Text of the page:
The Vatican claimed instances of sexual abuse of children were far more widespread in the secular world than in the Catholic church as it worked on Sunday to calm a growing row over allgations of priestly misconduct.

In a front page editorial, its official newspaper L'Osservatore Romano stressed: "For the love of truth, the number of incidents involving clergy is very small."

Comment: Really? And why should we believe them if even Pope's Brother admitted that he was aware of allegations of physical abuse but did nothing about it?

It blamed media coverage of the sex scandals rocking the Catholic Church in Ireland, Germany and Austria for implying that there was a higher instance of sexual abuse in the Church than in other parts of society.

"This has a negative effect on the Catholic Church...but it should be noted that abuse of children is more widespread in non-religious people and married couples than clergy," the paper said.

As pressure increased on the Vatican, Ireland's top Roman Catholic, Cardinal Sean Brady, rejected calls to quit on Sunday after it emerged he had attended meetings where two alleged victims of a notorious paedophile priest signed an oath of secrecy.

Campaigners for victims of clerical child abuse called for his resignation after a Catholic Church statement said Cardinal Brady was present at the 1975 meetings at the direction of the late Bishop of Kilmore Francis McKiernan.

The church was investigating sex abuse complaints against Father Brendan Smyth whose activities led to the fall of prime minister Albert Reynolds' coalition government in 1994.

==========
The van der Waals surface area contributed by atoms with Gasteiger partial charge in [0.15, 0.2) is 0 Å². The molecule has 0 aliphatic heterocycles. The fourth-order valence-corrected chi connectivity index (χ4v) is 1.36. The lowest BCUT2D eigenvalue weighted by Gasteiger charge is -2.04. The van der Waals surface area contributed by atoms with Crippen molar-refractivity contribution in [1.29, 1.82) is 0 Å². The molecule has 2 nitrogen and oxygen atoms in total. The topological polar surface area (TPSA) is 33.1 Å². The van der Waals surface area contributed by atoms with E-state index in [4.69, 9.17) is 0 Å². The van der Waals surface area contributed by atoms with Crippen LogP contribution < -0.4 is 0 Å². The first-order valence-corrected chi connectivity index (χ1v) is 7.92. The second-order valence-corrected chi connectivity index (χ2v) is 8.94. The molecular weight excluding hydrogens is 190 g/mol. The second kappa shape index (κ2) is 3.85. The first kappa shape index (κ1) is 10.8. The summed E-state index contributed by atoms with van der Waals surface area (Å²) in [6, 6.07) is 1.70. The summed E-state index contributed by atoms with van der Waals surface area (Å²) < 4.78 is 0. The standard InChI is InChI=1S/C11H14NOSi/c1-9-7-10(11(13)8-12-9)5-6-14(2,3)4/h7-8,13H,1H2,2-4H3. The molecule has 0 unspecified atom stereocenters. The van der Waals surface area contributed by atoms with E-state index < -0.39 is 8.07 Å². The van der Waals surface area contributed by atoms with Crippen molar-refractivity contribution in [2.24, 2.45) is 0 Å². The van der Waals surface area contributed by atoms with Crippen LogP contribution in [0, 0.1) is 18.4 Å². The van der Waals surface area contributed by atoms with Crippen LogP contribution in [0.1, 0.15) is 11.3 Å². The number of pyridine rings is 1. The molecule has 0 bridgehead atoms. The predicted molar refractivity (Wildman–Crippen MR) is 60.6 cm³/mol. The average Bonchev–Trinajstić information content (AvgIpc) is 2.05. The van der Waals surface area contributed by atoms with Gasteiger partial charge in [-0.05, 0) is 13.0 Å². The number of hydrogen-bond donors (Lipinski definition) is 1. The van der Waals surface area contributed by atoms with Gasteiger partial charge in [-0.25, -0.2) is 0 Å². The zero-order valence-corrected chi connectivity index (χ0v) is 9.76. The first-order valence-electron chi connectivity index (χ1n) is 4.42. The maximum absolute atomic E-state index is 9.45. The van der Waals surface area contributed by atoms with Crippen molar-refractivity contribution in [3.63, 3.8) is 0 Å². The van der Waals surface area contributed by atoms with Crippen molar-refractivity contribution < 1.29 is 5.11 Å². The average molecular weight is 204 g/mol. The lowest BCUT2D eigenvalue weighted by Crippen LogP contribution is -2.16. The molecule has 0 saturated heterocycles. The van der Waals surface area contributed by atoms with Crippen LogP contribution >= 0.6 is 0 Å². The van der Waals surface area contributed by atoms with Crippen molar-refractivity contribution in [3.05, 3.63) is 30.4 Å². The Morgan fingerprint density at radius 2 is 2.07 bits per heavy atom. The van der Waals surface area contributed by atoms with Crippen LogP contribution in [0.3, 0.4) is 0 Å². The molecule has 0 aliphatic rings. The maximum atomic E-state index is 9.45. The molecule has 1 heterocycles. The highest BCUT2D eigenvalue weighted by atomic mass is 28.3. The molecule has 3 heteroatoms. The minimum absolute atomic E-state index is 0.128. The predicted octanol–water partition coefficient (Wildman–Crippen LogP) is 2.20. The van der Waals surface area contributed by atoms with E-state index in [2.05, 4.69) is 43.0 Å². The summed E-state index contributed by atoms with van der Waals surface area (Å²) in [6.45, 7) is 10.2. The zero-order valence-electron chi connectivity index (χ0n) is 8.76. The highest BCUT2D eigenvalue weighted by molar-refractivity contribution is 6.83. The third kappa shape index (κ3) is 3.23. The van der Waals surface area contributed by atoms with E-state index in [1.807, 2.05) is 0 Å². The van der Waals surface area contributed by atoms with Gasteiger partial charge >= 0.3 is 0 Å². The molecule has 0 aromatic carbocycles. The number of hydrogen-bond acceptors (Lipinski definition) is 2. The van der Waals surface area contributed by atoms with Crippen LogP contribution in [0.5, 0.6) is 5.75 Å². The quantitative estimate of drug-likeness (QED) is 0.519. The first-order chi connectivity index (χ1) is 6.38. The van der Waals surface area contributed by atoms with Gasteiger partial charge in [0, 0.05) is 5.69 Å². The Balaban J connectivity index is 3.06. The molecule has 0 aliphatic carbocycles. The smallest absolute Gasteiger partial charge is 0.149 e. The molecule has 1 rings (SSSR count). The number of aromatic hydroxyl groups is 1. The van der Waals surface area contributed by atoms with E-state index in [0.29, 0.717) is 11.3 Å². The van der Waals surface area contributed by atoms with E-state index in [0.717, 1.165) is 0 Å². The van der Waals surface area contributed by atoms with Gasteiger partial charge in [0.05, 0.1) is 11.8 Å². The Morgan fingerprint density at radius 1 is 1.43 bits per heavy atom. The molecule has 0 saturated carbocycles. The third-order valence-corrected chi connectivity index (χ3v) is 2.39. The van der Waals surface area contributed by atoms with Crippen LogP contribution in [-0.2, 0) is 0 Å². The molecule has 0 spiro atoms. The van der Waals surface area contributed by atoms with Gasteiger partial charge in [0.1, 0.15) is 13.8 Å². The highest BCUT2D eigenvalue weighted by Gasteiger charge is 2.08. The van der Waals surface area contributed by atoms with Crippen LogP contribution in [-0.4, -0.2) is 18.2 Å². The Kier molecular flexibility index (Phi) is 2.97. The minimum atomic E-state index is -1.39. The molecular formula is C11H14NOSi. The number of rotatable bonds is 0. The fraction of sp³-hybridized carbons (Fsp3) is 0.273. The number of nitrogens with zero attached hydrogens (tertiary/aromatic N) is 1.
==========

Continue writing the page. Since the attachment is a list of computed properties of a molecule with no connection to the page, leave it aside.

Smyth, who is believed to have abused hundreds of children over a 40-year period, was finally jailed in the 1990s and died in prison.

The cardinal insisted that his presence at the meetings was not a "resigning matter" and said he failed to contact the state authorities at the time as he was not the "designated person" to do so.

Meanwhile, in Vatican City, the Church worked to distance the pontiff from an abuse case in Germany.

Last week it emerged that Pope Benedict, while Archbishop of Munich, had been involved in a decision in 1980 to move a priest who was suspected of child abuse.

At the time Pope Benedict, then Archbishop Josef Ratzinger, jointly agreed to the priest undergoing therapy at a rectory in the diocese of Munich and Freising, where he was archbishop from 1977 to 1981.

However, rather than sending the priest for therapy as had been agreed, the diocese's then vicar general, Gerhard Gruber, assigned him to a Munich parish without restrictions.

Church officials in Germany have stressed that Pope Benedict was unaware of what had happened and it has emerged that the priest, known only as H, was convicted of child sex crimes.

The Italian newspaper La Repubblica on Sunday suggested that the Vatican feared cases within Italy itself and an avalanche of claims for compensation.

Church officials in the northern Italian diocese of mainly German-speaking Bolzano have set up an email hot line for victims of abuse by priests.

A local newspaper has already carried an interview with a man who claimed he was abused by priests at a local school. Luis Benedikter, spoke of a "climate of fear" at the unidentified school during the 1950s, which he attended for three years until he was 15.

Mr Benedikter said:"The director of the choir would beat us with a whip, hitting us in the face and on the hands. There was an atmosphere of crude violence and intimidation. It was physical and psychological abuse."